BY JESSICA WIANT
After my second son arrived, we’d been home for one night before I happily dove into my stockpile of cloth diapers (even earlier than I planned) and didn’t look back.
But three years ago, things were quite different.
When I brought my first son home, I had an entire closet of all brands and sizes of disposable diapers and wipes. I was so proud of my collection, gathered and assembled over months, bought with coupons or given to us as gifts. It wasn’t that I hadn’t thought of using cloth diapers. I liked the idea. I considered it, briefly. Ultimately it seemed like nothing more than a nice idea that wasn’t actually implementable, so I moved on.
About 10 months later, when cloth diapers showed up on my radar once again, I bought one – a single diaper – and tried it out a few times. It was easy to put on, it worked, and I washed it without a problem, so I got a few more, and, eventually, I was cloth-diapering my son full-time.
Today, I’m using those same diapers, which used through potty-training with him, all over again on his little brother. Thinking back on it now, there were a few key reasons I initially ignored my instinct and avoided cloth diapers.
Here’s are those reasons, and how I recommend overcoming them:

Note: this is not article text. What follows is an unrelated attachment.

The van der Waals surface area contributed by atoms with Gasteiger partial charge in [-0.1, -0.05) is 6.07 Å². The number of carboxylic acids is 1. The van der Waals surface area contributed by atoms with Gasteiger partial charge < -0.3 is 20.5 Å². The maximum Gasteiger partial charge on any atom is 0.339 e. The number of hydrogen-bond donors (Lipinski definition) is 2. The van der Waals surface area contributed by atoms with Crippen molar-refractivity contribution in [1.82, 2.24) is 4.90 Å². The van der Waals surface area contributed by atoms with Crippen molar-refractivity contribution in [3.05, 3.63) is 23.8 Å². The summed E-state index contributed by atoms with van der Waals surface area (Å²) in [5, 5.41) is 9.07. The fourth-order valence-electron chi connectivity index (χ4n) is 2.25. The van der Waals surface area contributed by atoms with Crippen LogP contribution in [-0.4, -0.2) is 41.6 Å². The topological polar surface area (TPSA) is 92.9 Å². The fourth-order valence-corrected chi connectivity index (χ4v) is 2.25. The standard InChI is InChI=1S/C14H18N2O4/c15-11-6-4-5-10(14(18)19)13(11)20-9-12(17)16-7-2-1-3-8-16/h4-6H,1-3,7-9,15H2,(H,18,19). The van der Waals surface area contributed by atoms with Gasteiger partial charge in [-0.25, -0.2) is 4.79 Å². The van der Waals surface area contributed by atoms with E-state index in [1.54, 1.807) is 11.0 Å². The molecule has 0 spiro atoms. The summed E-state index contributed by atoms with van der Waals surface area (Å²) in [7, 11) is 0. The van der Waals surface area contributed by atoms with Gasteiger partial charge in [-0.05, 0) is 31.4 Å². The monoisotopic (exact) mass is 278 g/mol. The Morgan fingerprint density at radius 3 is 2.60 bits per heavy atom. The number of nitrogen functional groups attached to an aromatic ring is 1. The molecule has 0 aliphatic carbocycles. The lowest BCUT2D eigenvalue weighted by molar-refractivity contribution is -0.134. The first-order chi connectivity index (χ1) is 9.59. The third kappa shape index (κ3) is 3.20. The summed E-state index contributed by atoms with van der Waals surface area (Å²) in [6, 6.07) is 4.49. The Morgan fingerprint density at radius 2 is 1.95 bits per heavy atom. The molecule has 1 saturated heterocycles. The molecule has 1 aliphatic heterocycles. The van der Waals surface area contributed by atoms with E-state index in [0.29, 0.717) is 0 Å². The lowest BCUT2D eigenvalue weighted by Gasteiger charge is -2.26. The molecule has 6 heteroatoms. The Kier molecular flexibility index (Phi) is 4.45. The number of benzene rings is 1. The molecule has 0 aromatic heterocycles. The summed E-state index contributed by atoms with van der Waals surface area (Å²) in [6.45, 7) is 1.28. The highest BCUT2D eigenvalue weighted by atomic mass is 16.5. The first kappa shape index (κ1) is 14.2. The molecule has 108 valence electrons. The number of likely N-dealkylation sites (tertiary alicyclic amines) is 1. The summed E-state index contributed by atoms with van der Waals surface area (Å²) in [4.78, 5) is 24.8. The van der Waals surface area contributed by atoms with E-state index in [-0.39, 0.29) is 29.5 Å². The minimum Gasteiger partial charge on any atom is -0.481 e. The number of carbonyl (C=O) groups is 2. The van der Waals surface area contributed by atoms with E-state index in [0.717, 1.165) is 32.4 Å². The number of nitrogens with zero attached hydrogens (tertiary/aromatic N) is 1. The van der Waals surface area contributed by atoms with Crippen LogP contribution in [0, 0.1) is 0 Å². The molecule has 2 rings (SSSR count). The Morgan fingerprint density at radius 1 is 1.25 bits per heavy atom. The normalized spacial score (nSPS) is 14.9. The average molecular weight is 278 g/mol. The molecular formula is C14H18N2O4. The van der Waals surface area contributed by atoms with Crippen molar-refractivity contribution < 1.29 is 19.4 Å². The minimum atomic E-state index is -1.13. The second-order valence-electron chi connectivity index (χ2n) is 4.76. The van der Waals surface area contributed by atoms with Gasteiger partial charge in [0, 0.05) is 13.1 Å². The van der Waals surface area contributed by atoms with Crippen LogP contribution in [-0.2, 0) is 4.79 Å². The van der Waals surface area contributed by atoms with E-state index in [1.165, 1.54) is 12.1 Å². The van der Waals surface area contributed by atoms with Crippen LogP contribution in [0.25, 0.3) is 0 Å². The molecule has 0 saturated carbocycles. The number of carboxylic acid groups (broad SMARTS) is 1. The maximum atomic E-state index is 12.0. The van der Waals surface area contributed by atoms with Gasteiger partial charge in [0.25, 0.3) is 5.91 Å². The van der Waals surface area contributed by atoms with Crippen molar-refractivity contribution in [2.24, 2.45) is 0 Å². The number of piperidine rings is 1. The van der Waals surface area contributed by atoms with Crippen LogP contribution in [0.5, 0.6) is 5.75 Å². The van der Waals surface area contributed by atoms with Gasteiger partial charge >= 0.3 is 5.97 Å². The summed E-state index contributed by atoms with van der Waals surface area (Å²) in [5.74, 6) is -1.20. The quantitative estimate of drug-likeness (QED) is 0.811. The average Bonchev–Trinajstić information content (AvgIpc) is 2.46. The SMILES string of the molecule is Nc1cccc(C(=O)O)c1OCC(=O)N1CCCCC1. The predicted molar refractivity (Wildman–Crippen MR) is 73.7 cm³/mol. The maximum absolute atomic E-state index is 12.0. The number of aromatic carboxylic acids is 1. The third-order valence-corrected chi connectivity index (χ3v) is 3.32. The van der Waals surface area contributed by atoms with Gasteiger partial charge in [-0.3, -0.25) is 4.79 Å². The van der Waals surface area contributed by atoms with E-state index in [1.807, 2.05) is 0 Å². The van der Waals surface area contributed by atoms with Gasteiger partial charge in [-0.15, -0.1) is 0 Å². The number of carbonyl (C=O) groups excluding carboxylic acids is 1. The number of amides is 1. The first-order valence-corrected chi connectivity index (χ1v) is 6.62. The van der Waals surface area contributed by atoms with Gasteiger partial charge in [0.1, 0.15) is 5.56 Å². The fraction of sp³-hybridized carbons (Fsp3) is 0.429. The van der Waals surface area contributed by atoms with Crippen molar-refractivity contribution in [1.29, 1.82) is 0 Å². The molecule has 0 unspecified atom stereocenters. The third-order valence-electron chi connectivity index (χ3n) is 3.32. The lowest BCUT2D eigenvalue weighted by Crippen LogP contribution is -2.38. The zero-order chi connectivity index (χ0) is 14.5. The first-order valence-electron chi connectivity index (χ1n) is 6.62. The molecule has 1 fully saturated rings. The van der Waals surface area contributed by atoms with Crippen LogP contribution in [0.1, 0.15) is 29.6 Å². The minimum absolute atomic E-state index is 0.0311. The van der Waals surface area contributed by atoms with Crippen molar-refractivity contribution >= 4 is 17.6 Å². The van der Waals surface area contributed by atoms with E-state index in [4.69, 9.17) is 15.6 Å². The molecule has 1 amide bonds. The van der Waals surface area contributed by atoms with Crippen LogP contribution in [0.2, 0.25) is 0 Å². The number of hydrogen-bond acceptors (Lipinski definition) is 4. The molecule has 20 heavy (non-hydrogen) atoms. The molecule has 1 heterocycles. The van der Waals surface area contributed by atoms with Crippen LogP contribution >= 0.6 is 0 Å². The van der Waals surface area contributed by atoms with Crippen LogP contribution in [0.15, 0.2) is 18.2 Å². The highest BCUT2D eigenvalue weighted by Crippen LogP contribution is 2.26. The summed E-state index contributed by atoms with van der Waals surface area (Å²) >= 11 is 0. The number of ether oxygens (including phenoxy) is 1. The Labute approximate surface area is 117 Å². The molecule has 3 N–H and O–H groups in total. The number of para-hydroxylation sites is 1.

Cost: The first time you see the price tag on a cloth diaper, there may be a bit of sticker shock. This is especially true if you’re pregnant for the first time. One diaper costing what a big box of them does can seem intimidating. Diaper a baby for a few days and you’ll see just how quickly that closet full of diapers is gone. When my second son was a couple of weeks old, I actually took a tally and over 24 hours, I changed his diaper 11 times. Over a lifetime of diapering, one initial investment is beans compared to having to continually run out for more disposables. The deal gets even more sweet if you plan on having more children, not to mention that there’s a thriving market for used diapers so when you’re done, you can make back a good chunk of what you’ve spent.
Laundry: Admittedly, figuring out a wash routine that works can be tricky, but let common sense prevail and it’s soon just a simple chore. I’ve had better luck keeping my cloth diapers clean this time than all the spit-upon clothes we go through!
Function: Get the right cloth diaper and the right fit and you’ll have fewer leaks than with disposables. You’ll also avoid all the creams and ointments that often go hand-in-hand with disposables.
Naysayers: This is the No. 1 reason I passed on the idea of cloth diapers at first. At the time, I wasn’t really friends with other moms, let alone moms who cloth diapered. There is a tremendous online community of cloth diapering parents. Seek it out and participate (and take some of the advice in stride). You’ll find support, and probably a few real friends, as a result.
Day care: I knew my first son was going to spend his days with someone else, and the idea of imposing something on them that I wasn’t sure about myself sealed the deal. After I did start using cloth diapers at home, I became comfortable enough to pitch the idea to my son’s care, too, but that’s a story for another day!